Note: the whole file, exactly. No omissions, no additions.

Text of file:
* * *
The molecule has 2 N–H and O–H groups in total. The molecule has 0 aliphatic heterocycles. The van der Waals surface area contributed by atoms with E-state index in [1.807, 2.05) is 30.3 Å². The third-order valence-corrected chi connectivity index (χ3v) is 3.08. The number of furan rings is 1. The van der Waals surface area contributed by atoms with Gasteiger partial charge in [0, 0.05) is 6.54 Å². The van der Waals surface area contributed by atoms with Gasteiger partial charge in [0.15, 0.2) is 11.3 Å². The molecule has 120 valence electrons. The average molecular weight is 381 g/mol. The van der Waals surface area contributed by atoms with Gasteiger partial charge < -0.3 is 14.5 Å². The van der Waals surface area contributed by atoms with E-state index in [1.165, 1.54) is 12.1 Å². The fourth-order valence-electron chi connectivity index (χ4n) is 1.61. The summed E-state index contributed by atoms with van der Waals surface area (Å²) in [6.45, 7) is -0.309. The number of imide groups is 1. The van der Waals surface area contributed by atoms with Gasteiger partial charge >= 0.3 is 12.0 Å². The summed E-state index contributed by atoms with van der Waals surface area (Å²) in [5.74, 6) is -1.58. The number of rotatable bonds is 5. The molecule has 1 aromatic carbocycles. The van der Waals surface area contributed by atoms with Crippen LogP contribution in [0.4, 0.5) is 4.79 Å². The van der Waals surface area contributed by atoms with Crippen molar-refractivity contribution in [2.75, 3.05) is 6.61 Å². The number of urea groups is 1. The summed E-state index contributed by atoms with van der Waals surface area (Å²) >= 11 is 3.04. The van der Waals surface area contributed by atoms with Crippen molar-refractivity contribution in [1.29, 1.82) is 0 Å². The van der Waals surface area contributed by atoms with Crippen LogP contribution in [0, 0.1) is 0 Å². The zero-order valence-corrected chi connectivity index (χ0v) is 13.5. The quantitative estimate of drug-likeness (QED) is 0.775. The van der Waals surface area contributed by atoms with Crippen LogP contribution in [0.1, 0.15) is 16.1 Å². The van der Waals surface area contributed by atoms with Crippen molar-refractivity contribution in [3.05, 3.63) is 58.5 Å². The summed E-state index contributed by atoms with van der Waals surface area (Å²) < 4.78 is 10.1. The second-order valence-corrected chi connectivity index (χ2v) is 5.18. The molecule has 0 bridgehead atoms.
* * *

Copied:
The molecule has 2 N–H and O–H groups in total. The molecule has 0 aliphatic heterocycles. The van der Waals surface area contributed by atoms with E-state index in [1.807, 2.05) is 30.3 Å². The third-order valence-corrected chi connectivity index (χ3v) is 3.08. The number of furan rings is 1. The van der Waals surface area contributed by atoms with Gasteiger partial charge in [0, 0.05) is 6.54 Å². The van der Waals surface area contributed by atoms with Gasteiger partial charge in [0.15, 0.2) is 11.3 Å². The molecule has 120 valence electrons. The average molecular weight is 381 g/mol. The van der Waals surface area contributed by atoms with Gasteiger partial charge < -0.3 is 14.5 Å². The van der Waals surface area contributed by atoms with E-state index in [1.165, 1.54) is 12.1 Å². The fourth-order valence-electron chi connectivity index (χ4n) is 1.61. The summed E-state index contributed by atoms with van der Waals surface area (Å²) in [6.45, 7) is -0.309. The number of imide groups is 1. The van der Waals surface area contributed by atoms with Gasteiger partial charge >= 0.3 is 12.0 Å². The summed E-state index contributed by atoms with van der Waals surface area (Å²) in [5.74, 6) is -1.58. The number of rotatable bonds is 5. The molecule has 1 aromatic carbocycles. The van der Waals surface area contributed by atoms with Crippen LogP contribution in [0.4, 0.5) is 4.79 Å². The van der Waals surface area contributed by atoms with Crippen molar-refractivity contribution in [2.75, 3.05) is 6.61 Å². The number of urea groups is 1. The summed E-state index contributed by atoms with van der Waals surface area (Å²) >= 11 is 3.04. The van der Waals surface area contributed by atoms with Crippen molar-refractivity contribution in [1.29, 1.82) is 0 Å². The van der Waals surface area contributed by atoms with Crippen LogP contribution in [0, 0.1) is 0 Å². The zero-order valence-corrected chi connectivity index (χ0v) is 13.5. The quantitative estimate of drug-likeness (QED) is 0.775. The van der Waals surface area contributed by atoms with Crippen LogP contribution in [0.1, 0.15) is 16.1 Å². The van der Waals surface area contributed by atoms with Crippen molar-refractivity contribution in [3.05, 3.63) is 58.5 Å². The summed E-state index contributed by atoms with van der Waals surface area (Å²) < 4.78 is 10.1. The second-order valence-corrected chi connectivity index (χ2v) is 5.18. The molecule has 0 bridgehead atoms.